The bill has generally been received well by fiscal conservatives and affordable housing advocates alike, as a cost-saver and a way to protect homeowners by penalizing fraudulent lenders.
Though two aspects of the bill in particular have incited some passionate responses:
• First, the bill increases the maximum annual premiums that FHA charges borrowers from .55% to 1.5%, a move the agency says will “will generate about $300 million a month, while costing the average FHA borrower $42 extra in monthly premiums, ” according to the Wall Street Journal. The National Association of Realtors, an NHC Housing Leadership Support Program Sponsor, is in favor of the hike, arguing it would let FHA “lower the up-front premium that places a burden on cash-strapped borrowers at closing.”
• The bill also includes a requirement for the Department of Housing and Urban Development to prevent homeowners from “strategically defaulting,” or returning a property that has lost most of its value to the bank even though the holder of the mortgage has the money available to pay it off. Dean Baker, head of the Center for Budget and Policy Priorities, is livid on this:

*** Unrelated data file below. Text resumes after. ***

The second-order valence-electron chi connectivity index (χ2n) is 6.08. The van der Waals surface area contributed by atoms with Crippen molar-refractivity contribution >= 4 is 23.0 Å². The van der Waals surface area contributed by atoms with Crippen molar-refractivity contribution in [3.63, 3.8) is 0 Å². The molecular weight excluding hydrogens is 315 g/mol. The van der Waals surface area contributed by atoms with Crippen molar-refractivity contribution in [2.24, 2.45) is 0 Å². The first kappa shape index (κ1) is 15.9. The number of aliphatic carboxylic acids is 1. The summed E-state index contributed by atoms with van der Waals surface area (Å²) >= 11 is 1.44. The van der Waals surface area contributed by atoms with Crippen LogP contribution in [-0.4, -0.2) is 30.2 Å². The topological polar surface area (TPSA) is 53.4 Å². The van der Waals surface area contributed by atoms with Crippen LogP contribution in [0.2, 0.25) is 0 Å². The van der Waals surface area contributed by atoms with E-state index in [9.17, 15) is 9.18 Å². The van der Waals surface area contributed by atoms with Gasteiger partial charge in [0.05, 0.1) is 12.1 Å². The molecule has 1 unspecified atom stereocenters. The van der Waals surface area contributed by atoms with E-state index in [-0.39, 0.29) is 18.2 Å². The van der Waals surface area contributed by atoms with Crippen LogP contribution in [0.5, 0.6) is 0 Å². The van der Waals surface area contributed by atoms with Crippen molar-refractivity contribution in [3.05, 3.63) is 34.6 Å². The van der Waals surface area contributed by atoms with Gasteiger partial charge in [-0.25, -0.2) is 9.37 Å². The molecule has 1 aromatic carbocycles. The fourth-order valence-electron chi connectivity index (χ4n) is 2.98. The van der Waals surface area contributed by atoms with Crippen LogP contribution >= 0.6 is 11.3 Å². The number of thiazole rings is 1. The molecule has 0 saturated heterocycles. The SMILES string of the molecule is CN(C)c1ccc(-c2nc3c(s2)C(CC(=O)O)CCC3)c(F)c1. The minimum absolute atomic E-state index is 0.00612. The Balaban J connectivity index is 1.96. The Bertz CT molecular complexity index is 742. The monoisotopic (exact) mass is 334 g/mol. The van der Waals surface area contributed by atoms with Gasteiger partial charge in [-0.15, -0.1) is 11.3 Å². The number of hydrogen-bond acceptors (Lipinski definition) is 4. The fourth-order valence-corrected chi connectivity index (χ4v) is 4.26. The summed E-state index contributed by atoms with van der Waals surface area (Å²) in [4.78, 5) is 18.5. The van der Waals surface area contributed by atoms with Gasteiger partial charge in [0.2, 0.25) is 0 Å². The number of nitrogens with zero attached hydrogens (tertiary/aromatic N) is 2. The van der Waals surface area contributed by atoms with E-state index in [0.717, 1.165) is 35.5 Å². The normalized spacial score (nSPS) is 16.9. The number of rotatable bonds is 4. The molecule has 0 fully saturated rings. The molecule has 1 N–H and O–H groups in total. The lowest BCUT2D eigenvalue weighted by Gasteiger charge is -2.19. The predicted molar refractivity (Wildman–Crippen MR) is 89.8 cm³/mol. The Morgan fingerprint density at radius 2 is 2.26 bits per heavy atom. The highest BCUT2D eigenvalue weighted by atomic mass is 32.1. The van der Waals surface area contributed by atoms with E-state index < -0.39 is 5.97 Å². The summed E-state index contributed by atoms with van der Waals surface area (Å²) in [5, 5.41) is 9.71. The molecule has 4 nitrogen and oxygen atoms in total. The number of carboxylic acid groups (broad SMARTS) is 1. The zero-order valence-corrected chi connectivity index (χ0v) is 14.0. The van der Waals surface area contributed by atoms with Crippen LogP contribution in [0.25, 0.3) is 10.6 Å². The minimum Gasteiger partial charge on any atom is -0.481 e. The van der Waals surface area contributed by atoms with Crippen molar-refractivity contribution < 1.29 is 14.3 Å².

“Rather than respecting the sanctity of contract [between homeowner and bank], the Republicans want to punish homeowners who look out for their own best interest… Strategic default is a standard business practice… Do we think that bankers are too stupid to understand contracts?”The bill passed with an NHC-supported provision to make rental housing more affordable, by increasing the FHA limits on loans for apartment construction and renovation, particularly in urban areas where financing is hard to find in this environment.
It’s now up to the Senate to put together a companion bill.